This is IN THE NEWS in VOA
parliament is expected to vote on September sixteenth to make Yukio Hatoyama
the next prime minister. Later this month he plans to attend the United Nations
General Assembly in New York and the Group of Twenty meeting in Pittsburgh,
Democratic Party of Japan ended more than fifty years of nearly continuous rule
by the Liberal Democratic Party. The D.P.J. won almost two-thirds of the seats
in lower house elections last Sunday. Not bad after just eleven years as a
Yet many observers see the results as
more a rejection of the old than an acceptance of the new. Many voters were
dissatisfied with the L.D.P. and its reaction to Japan's worst recession since
the Second World War. Japan has the world's second largest economy after the
Taro Aso, prime
minister since last September, resigned as leader of the L.D.P. after its
Yukio Hatoyama is sixty-two years
old. He trained as an engineer at Stanford University in California. He is one
of Japan's wealthiest lawmakers. He once belonged to the L.D.P. In fact, his
grandfather, a former prime minister, helped form the party. But he says the
Liberal Democrats left policymaking to aging politicians out of touch with the
needs of the people.
next prime minister promises to clear out government bureaucrats. But there are
risks if the D.P.J. dismisses experienced civil servants. Almost half of its newly
elected members have never served as lawmakers.
Hatoyama promises "revolutionary change." He says he wants to move
resources away from corporations and toward families in the form of child care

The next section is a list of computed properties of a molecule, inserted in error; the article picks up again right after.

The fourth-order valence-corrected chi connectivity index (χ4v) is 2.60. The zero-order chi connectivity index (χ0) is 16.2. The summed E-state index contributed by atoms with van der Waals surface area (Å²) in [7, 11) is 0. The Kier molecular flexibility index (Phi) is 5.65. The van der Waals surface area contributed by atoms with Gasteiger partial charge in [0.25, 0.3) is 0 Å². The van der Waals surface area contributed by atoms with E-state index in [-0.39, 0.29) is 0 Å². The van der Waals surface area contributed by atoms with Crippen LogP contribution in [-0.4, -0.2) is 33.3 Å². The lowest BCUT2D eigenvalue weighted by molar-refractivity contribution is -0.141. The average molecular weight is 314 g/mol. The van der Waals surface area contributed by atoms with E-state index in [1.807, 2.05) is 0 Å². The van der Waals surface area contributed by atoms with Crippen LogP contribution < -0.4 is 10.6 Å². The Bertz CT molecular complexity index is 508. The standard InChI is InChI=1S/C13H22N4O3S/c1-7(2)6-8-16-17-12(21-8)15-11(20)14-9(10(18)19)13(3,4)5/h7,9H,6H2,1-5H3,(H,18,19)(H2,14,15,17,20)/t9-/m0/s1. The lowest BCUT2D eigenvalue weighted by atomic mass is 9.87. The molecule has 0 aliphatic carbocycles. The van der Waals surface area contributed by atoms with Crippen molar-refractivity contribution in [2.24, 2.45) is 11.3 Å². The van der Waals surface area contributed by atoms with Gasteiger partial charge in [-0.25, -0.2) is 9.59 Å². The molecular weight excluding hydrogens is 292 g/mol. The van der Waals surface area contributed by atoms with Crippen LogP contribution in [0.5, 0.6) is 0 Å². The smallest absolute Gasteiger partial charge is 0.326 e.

support and free education. He wants to take Japan in a new economic direction,
away from what he considers the undesirable parts of American-style capitalism.
campaign promises also included seeking greater independence from American policies
and closer ties with China and other neighbors in Asia.
may not extend Japan's operation to refuel ships for the war in Afghanistan.
And the D.P.J. has questioned an agreement about an American Marine base on the
island of Okinawa. But the United States says deals governing the forty-seven
thousand American troops in Japan are not up for renegotiation.
Japan's next leader says his
policies are not anti-American. He spoke to President Barack Obama by phone. He
said Japan's alliance with the United States will remain what he called the
"foundation" of his government's diplomacy.
The White House says President
Obama stated his strong wish to work together to strengthen global economic
recovery and fight climate change. Other wishes included working for a
nuclear-free Korea and to defeat extremists in Afghanistan.
first test of the new government's popularity may come next year in upper house
elections in Japan.
that's IN THE NEWS in VOA Special English, written by Brianna Blake with Kate
Woodsome. I'm Steve Ember.